Skip to main content
ARS Home » News & Events » News Articles » Research News » 2000 » Plant Oils Help Abate Livestock Odors

Archived Page

This page has been archived and is being provided for reference purposes only. The page is no longer being updated, and therefore, links on the page may be invalid.


Plant Oils Help Abate Livestock Odors

By Ben Hardin
September 12, 2000

Foul-smelling compounds that waft from cattle feedlots may one day be abated by chemicals called essential oils--like those produced by some minty plants--Agricultural Research Service scientists report.

The odor abatement studies done at the Roman L. Hruska U.S. Meat Animal Research Center (MARC), Clay Center, Neb., accompany a quest for ways to preserve manure’s value as a fertilizer, reduce emission of global warming gases and decrease the prevalence of foodborne pathogens on livestock headed to slaughter.

In laboratory experiments, microbiologist Vincent H. Varel used the essential oils carvacrol and thymol in quantities as low as 1 gram in one-half-liter slurries of cattle feces and urine to completely block formation of foul-smelling volatile fatty acids. Using either of the two chemicals inhibited odors in a slurry for weeks, and each was as effective as using the oils in combination.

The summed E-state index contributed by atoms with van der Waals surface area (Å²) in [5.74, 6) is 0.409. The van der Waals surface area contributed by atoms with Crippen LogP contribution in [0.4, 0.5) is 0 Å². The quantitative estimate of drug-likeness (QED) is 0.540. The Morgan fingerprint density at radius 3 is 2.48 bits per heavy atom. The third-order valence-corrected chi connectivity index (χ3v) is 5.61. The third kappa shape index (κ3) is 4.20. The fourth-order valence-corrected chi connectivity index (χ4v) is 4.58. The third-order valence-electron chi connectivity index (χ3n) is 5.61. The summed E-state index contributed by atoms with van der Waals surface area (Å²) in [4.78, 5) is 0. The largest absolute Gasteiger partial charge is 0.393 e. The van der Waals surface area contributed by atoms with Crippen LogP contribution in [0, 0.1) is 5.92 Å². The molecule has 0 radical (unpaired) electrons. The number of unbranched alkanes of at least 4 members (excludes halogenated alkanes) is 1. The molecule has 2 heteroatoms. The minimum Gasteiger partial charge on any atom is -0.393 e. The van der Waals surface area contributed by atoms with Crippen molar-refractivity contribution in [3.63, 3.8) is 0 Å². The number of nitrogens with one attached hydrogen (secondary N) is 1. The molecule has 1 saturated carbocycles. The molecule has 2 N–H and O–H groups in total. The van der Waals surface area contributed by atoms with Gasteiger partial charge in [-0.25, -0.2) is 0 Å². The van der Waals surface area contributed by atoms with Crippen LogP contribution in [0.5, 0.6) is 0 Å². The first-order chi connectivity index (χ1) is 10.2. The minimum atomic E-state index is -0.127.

Carvacrol and thymol are constituents of oregano oil. They can also be found in thyme and many other common herbal plants. Commercially, the compounds are synthetically produced and are often minor ingredients in foods and personal care products.

Varel’s studies also showed that these essential oils can reduce the populations of fecal bacteria such as Escherichiacoli in slurries. Now the scientists are taking their research to manure in the feedlot to test the essential oils against the potentially deadly bacteria E. coli O157:H7 and other pathogens.

When pathogen-laden manure gets on the hides of cattle headed for slaughter, the risk of meat contamination during the slaughtering process increases.

As antimicrobial agents, the essential oils may do double duty--killing pathogens and reducing emissions of odorous compounds. Other chemicals can also help. Urease inhibitors, for example, reduce feedlot ammonia emissions, which contribute to odors. One such inhibitor that Varel researched had been used as a nitrogen preservative in no-till cropping systems. Now the inhibitor is marketed for livestock waste treatments.

ARS is the chief research agency of the U.S. Department of Agriculture.

Scientific contact: Vincent H. Varel, ARS Roman L. Hruska U.S. Meat Animal Research Center, Clay Center, Neb., (402) 762-4207, fax (402) 762-4209,